And word of mouth is something marketing agencies are eager to track and ultimately control, especially with it accounting for 20 to 50 percent of all purchasing decisions, according to a new study by McKinsey & Company, a leading global consulting firm. In an attempt to measure word-of-mouth effectiveness, the research found that a message from the elite group of influencers -- eight to ten percent of consumers fall into this category -- is four times more powerful in swaying a recipient's purchasing decision.
"It is kind of like a badge of honor for a brand to have someone say where they are, basically giving you an endorsement," said Bazadona. "If someone goes to look for a show, they are going to look at consumer reviews."
Knowing how to properly market to theatregoers on Twitter and Facebook requires an understanding of social networking etiquette -- nothing is worse than reading one-way conversations about a product. However, when it comes to Foursquare, it requires little more than showing up to the game.
"What's so excellent about Foursquare is that all a show really has to do is get on it," said Jim Glaub, of Art Meets Commerce, a theatrical advertising agency that runs campaigns for such Broadway shows as Rock of Ages and A Little Night Music. Glaub first noticed Foursquare a couple months ago, and quickly realized that users were slowly beginning to connect it to Broadway theatres. "Only a couple people had checked in. So, one of the things we decided to do was put the shows we represented on there as actual venues. So, for Promises, Promises, we created the venue Promises, Promises Broadway Theatre."
Now comes the test. Will theatregoers, a demographic traditionally skewing older than the twenty- and thirty-something crowd predominately using Foursquare, Gowalla and the like, adopt the idea of involving Broadway in their social conversations? A quick glance at Broadway venues on Foursquare on a recent Saturday night showed a handful of people checked in to various theatres.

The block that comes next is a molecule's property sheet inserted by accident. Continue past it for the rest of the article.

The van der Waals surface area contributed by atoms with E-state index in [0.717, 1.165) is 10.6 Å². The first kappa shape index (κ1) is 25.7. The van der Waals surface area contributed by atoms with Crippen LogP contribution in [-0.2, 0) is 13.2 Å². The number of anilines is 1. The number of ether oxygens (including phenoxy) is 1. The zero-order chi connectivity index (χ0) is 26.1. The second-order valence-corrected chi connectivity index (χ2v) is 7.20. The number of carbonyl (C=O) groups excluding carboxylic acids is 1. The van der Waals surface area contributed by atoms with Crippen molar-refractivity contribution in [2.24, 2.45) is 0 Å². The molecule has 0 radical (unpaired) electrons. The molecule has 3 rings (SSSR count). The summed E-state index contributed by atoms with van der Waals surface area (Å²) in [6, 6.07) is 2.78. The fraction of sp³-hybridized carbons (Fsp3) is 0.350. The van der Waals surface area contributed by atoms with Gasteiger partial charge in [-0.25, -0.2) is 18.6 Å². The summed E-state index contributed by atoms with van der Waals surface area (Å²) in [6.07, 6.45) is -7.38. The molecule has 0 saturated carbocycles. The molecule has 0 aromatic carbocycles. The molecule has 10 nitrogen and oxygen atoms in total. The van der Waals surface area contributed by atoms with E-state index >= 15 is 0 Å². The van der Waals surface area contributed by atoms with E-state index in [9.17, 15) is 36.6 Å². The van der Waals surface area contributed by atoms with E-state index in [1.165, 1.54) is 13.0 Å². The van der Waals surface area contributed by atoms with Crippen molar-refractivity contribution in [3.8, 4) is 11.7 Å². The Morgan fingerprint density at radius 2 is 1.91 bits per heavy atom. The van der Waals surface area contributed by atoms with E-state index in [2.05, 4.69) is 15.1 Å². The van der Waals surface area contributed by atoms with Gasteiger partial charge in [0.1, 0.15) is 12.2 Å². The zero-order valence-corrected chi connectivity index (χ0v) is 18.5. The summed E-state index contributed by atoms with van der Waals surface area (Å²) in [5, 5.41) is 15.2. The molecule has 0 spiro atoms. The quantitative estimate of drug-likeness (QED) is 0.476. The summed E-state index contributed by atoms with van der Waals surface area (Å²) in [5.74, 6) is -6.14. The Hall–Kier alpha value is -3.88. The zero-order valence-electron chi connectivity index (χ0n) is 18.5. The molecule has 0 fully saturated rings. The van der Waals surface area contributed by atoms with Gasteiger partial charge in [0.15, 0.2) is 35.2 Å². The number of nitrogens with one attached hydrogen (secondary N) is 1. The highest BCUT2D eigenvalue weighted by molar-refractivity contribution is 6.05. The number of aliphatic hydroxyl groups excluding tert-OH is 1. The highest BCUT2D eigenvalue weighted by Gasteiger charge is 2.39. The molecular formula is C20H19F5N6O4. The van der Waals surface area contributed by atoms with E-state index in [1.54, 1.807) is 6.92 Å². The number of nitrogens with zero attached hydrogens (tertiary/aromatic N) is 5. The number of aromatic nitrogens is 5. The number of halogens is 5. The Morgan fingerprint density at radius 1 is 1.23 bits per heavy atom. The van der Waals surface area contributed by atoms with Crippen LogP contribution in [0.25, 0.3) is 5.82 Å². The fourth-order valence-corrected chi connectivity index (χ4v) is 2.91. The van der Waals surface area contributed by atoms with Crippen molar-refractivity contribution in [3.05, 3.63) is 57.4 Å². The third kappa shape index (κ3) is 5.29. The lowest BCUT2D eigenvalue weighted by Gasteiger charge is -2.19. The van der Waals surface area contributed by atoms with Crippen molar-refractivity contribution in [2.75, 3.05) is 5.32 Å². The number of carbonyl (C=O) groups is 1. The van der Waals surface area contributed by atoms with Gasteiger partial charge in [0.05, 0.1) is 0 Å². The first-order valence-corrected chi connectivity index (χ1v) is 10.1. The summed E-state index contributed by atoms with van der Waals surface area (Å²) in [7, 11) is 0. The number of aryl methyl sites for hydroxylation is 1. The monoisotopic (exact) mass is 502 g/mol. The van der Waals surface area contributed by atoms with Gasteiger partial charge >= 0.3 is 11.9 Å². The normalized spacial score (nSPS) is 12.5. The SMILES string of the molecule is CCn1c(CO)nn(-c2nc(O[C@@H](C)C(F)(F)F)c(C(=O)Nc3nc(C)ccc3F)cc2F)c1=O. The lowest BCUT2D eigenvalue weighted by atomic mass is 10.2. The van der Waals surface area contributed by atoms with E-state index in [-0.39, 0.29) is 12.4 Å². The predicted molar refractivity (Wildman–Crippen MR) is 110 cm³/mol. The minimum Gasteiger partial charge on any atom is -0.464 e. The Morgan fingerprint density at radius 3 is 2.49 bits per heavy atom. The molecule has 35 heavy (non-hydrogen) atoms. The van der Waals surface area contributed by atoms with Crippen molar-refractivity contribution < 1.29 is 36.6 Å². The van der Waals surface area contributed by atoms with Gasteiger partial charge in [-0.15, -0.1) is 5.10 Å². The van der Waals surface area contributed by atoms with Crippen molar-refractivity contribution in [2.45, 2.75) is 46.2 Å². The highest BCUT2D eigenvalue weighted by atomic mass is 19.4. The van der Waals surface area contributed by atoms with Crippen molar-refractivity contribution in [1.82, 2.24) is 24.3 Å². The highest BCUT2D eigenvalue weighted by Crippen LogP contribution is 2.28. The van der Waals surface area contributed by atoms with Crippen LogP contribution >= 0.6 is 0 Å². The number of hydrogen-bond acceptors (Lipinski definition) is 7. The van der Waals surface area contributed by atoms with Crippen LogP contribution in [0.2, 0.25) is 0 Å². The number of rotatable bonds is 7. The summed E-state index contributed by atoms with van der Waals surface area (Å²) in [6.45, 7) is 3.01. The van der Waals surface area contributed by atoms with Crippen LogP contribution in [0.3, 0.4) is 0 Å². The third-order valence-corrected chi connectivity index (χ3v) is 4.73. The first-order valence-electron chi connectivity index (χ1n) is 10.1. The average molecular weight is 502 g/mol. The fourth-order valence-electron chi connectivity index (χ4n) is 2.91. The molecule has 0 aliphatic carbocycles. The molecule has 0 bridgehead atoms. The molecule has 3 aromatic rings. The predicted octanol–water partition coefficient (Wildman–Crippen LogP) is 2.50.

"I'm proud, and also a bit embarrassed, to say that I was the mayor, for a week or so, of the St. James [Theatre] after American Idiot started previews," said Allison Broder, a 24-year-old theatregoer and social networking user.
Despite Broder's willingness to check-in to a Broadway theatre on Foursquare, she voices a concern that advertising and marketing firms should pay attention to. "There is nothing to really accomplish through checking in to venues, but it can help connect you to people who also love theatre."
Beyond providing theatre enthusiasts an opportunity to connect with their own kind, why not create a greater incentive? If The Roxy, a concert venue in Los Angeles, can offer a free CD to anyone showing the merchandise booth that they checked in to the venue on Foursquare, Broadway can certainly offer similar promotions. After all, a Foursquare check-in can result in a tweet, or Facebook update, which helps create a word of mouth campaign.
Another feature of Foursquare is the push notification system, the latest way companies like the Wall Street Journal, the History Channel and VH1 are informing users about nearby venues or points of interest. They are adding to the conversation. Check-in to the Richard Rodgers Theatre, for instance, and a push notification might recommend another Broadway show.
"I think this is the most exciting time to be on Broadway," said Bazadona. "If you look at our client list, the biggest shows are working with us. They are really trying to accept [online marketing] and embrace it."
Broadway has the opportunity to get cutting edge. It's time to start playing Foursquare.
Follow James Sims on Twitter: www.twitter.com/simsjames